Noted filmmaker Ken Burns tore into presumptive Republican presidential nominee Donald Trump and the “Vichy Republicans” who support him during his commencement address at Stanford University earlier today.
He also criticized those who denounce and fear the federal government, pointing out all the good it has done over the decades.
Included on his list alongside the Declaration of Independence, Constitution, and Emancipation Proclamation were the transcontinental railroad, the national park system, Social Security, and … the Affordable Care Act (aka ObamaCare).
Burns gave no quarter to Trump and his allies, declaring the nominee the first unqualified candidate in history … one who possesses “dictatorial tendencies,” is an “insult to history, and whose campaign has nurtured “an incipient Proto-fascism.”
He implored the graduates to “do everything [they] can to defeat the retrograde forces that have invaded our democratic process” and the candidate “who is against lots of things, but doesn’t seem to be for anything.”
“We no longer have the luxury of neutrality or ‘balance,’ or even of bemused disdain,” he said.
[Y]ou must do everything you can […] to fight against, no matter your political persuasion, the dictatorial tendencies of the candidate with zero experience in the much maligned but subtle art of governance; who is against lots of things, but doesn’t seem to be for anything, offering only bombastic and contradictory promises, and terrifying Orwellian statements; a person who easily lies, creating an environment where the truth doesn’t seem to matter; who has never demonstrated any interest in anyone or anything but himself and his own enrichment; who insults veterans, threatens a free press, mocks the handicapped, denigrates women, immigrants and all Muslims; a man who took more than a day to remember to disavow a supporter who advocates white supremacy and the Ku Klux Klan; an infantile, bullying man who, depending on his mood, is willing to discard old and established alliances, treaties and long-standing relationships. I feel genuine sorrow for the understandably scared and—they feel—powerless people who have flocked to his campaign in the mistaken belief that—as often happens on TV—a wand can be waved and every complicated problem can be solved with the simplest of solutions. They can’t. It is a political Ponzi scheme. And asking this man to assume the highest office in the land would be like asking a newly minted car driver to fly a 747.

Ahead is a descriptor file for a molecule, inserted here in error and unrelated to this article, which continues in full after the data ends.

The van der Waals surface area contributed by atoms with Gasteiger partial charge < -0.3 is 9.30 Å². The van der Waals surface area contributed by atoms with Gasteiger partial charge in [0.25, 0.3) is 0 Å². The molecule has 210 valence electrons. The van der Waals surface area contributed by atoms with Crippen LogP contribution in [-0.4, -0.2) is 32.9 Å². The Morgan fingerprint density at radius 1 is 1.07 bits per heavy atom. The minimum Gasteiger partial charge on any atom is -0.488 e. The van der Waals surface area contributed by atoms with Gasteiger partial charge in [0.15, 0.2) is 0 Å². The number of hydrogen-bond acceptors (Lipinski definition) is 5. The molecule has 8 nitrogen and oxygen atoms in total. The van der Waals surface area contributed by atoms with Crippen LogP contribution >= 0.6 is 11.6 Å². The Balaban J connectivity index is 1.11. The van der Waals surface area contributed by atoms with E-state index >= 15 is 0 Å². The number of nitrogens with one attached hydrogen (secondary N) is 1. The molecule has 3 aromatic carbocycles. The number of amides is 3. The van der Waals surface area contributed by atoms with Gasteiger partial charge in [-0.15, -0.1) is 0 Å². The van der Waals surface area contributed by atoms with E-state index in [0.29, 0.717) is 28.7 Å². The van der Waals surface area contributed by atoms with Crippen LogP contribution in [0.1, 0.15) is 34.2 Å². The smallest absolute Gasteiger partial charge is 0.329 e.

As a student of history, I recognize this type. He emerges everywhere and in all eras. We see nurtured in his campaign an incipient Proto-fascism, a nativist anti-immigrant Know Nothing-ism, a disrespect for the judiciary, the prospect of women losing authority over their own bodies, African Americans again asked to go to the back of the line, voter suppression gleefully promoted, jingoistic saber rattling, a total lack of historical awareness, a political paranoia that, predictably, points fingers, always making the other wrong. These are all virulent strains that have at times infected us in the past. But they now loom in front of us again—all happening at once. We know from our history books that these are the diseases of ancient and now fallen empires. The sense of commonwealth, of shared sacrifice, of trust, so much a part of American life, is eroding fast, spurred along and amplified by an amoral Internet that permits a lie to circle the globe three times before the truth can get started.
The filmmaker called on those GOPers who support Mr. Trump — the “Vichy Republicans” — to reconsider: “We must remain committed to the kindness and community that are the hallmarks of civilization and reject the troubling, unfiltered Tourettes of his tribalism.”
Burns also invoked the tragedy in Orlando, Florida, saying the massacre does not validate Trump’s points: “We must ‘disenthrall ourselves,’ as Abraham Lincoln said, from the culture of violence and guns. And then ‘we shall save our country.'”
IMAGE: University of Mount Union/Flickr